The first role of pagans is that of a healer. We’ll confront every aspect of our heritage, deriving strength and comfort from heroic altruism, and grimly getting to work on the unsavory. This role demands courage and commitment. Self-delusion must be challenged, but forgiveness must also be attainable. The process will be absorbing and difficult; the results will untap reserves of wisdom and personal power. When an equilibrium is reached, we must force ourselves to look outward.

Beyond the personal scope, we will be sensitive to the inequities within our community. Here, our work joins the work of others. We begin to transform the language and culture taken for granted. Misappropriation becomes intolerable, demands addressing. Realization sinks in: there is no need to pillage from other cultures when we’ve got a rich history to uncover and remember. We find ourselves as “enough” and “worthy” as a people, perhaps for the first time.

There is joy and homecoming here, cherish it and chose the next path.

One option is the role of the guide. This is not a warrior: there is no one to overcome but our own deficits. The pagan guide must point out the scars of the past that still linger, and the audience is the broader culture of nonpagans. There will be many allies at this stage, and we are encouraged to seek them humbly and for strong relationships to be built.

In fact, the guide must first be guided by those who are knowledgeable in these matters of social justice and decolonization (seek experts in those terms). But, most of all, the guide must first learn from they who suffered and continue to suffer from the colonial past. Their voices and leadership are essential. As we have learned to honor our roots, we must recognize the inherent worth of theirs and honor it to the extent permissible. Most of all, we must respect the boundaries established. They, too, are in the process of reclaiming and decolonizing an ancestral cosmovision. We cannot infringe on some misperceived kinship.

Guides will be outward facing, engaging the world in a process to confront the shadows of the past and reclaim a measure of grace from it. The guide will confront the modern inequities that linger and fight for restorative justice alongside native people and people of color. They will carry the banner of paganism proudly and will not mind confused looks and raised eyebrows.

There is also the role of the weaver. They will focus entirely on the creation of a unique culture that carries on the legacy of a multifaceted/multicultural Europe. Through meticulous academic research, language studies, unverified personal gnosis, they will weave a new way of life for the future. Most importantly of all, they are expected to pass it on to the next generation freely.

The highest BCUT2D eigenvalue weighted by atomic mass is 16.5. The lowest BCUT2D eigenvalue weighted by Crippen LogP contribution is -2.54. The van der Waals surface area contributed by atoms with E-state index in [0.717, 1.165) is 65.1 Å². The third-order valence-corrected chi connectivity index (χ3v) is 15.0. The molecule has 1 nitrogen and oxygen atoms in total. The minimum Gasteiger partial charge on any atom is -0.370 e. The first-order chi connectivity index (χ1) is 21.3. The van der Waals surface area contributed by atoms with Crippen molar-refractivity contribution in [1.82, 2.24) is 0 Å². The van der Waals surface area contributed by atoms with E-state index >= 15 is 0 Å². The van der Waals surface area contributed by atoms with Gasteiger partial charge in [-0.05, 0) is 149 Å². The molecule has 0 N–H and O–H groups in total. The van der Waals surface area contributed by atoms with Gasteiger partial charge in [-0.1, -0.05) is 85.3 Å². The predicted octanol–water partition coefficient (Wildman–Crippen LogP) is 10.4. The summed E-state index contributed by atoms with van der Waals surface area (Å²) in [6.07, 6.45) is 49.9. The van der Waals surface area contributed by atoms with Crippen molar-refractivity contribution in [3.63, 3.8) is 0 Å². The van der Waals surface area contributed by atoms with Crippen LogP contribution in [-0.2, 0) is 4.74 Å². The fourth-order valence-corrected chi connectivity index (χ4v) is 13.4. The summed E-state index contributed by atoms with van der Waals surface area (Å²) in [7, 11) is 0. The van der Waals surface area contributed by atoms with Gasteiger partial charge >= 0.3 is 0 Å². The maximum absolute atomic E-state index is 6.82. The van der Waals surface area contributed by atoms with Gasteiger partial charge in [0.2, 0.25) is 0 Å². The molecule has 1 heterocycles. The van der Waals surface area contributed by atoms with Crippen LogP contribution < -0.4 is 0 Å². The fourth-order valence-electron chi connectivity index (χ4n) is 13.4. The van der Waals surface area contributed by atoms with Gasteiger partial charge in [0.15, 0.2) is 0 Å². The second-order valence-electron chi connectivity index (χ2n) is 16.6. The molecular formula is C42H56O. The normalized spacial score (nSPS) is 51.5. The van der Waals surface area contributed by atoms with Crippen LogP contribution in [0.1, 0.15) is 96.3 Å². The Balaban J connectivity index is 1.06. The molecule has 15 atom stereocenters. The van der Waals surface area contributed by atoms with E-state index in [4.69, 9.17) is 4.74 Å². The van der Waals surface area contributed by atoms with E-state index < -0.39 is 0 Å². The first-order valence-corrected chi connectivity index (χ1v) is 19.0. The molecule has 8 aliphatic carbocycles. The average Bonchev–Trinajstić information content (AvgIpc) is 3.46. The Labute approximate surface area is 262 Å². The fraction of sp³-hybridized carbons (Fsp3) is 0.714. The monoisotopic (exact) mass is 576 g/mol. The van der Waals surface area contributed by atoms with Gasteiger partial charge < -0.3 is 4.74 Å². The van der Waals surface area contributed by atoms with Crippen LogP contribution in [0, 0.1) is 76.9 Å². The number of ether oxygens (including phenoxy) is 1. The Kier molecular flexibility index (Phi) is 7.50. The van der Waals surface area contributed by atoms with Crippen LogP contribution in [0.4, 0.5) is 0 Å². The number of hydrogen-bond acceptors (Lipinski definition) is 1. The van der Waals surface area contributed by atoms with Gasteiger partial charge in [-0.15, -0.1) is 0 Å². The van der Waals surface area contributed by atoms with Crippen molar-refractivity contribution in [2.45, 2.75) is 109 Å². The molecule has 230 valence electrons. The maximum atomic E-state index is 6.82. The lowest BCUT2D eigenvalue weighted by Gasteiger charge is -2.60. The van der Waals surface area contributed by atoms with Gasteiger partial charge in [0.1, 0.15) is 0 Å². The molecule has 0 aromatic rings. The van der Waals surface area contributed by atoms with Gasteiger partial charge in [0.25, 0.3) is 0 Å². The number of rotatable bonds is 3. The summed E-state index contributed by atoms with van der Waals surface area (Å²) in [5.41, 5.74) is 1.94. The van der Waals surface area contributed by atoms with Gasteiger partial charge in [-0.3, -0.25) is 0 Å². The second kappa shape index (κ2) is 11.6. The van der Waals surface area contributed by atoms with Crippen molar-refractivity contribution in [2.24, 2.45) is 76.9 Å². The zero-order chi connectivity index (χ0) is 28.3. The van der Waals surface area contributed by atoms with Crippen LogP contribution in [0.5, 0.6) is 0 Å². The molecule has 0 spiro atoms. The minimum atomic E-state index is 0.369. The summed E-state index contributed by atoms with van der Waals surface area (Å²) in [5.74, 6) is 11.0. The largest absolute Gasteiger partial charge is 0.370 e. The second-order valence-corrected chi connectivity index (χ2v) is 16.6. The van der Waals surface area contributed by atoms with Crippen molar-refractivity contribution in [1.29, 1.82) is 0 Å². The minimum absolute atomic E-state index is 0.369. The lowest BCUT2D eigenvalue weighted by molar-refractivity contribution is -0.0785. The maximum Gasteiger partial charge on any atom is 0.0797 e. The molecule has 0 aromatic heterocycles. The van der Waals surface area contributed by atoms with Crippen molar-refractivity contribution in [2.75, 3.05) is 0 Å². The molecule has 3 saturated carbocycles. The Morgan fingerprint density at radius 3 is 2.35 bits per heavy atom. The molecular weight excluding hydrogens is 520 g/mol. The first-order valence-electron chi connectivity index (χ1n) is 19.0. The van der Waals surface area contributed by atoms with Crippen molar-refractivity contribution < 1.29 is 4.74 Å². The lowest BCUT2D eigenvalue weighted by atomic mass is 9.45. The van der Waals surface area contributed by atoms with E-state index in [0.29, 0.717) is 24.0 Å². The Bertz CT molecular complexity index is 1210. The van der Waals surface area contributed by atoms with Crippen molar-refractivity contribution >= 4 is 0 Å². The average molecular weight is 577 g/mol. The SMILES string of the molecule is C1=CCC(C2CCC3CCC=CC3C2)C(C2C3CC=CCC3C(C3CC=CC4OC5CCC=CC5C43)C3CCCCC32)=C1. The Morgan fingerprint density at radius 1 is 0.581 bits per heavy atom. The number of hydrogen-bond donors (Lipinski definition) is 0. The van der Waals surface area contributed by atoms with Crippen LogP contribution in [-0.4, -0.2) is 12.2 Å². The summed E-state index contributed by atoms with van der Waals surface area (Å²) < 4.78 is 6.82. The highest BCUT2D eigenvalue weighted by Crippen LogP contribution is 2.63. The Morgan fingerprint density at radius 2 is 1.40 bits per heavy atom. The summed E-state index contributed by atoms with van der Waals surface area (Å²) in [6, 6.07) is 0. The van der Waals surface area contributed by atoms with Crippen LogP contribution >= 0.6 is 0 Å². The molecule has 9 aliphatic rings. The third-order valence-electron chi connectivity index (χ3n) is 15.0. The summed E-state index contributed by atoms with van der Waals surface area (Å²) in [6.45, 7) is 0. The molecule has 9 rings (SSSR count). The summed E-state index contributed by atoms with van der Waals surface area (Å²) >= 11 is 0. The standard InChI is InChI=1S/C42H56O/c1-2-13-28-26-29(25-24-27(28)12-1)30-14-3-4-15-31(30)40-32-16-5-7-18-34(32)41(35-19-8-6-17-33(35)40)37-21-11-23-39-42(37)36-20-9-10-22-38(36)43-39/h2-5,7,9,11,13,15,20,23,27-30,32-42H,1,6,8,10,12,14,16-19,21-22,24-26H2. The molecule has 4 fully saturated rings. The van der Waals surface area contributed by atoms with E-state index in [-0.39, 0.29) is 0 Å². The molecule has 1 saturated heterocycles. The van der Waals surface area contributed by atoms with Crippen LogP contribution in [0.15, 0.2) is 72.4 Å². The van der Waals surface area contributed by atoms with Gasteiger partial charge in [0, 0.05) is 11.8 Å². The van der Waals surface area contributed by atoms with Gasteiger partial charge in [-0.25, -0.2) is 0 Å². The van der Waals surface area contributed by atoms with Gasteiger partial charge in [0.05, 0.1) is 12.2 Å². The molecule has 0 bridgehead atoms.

It could be argued that many of us in neopaganism are already engaged in this aspect, and that is true to some extent. This weaver of culture will do the work of reconstructionists while facilitating the healing process of the community. Through community-based rituals, they will instill pride and courage in all members so they can openly reclaim their heritage. Listening to the nature spirits around them, they will build practices rooted in the Land Herself. They will make it possible for the guides to stand supported in the work of social and environmental justice.

This is an ambitious vision of the pagan future, but I believe it will lead us to the greatest level of authenticity and realization. We cannot be a reaction against our Christian past, retreading the same wounds our ancestors suffered. They demand healing. We must proceed to heal this trauma and theirs by extension. Once we have done this bitter work, we stand to fill a role that wasn’t available to us. We can be the link between deep ancestry and the future, between the Land and the society that depends on Her. This is the role of the ancient, pagan priests. They stand among our ancestors, too, and the Gods awaits their return in us.




I wrote these words last time because nothing else seemed like a fitting way to end such an emotionally charged appeal. I repeat them now, and I hope you will say them, too:

May the past only inform us, for we cannot be immobilized by it.
Too many things remain undone.

May those who see themselves as damned guide us to make amends.
The scars of the past remain to be healed.

May we remember the ancient sacredness in our blood, stretching back into infinity.

May our newfound roots sip from the buried wisdom spilled by thousands, returned to the soil and forgotten.

May we remember that we are not our wounds, but the promise of justice for tomorrow.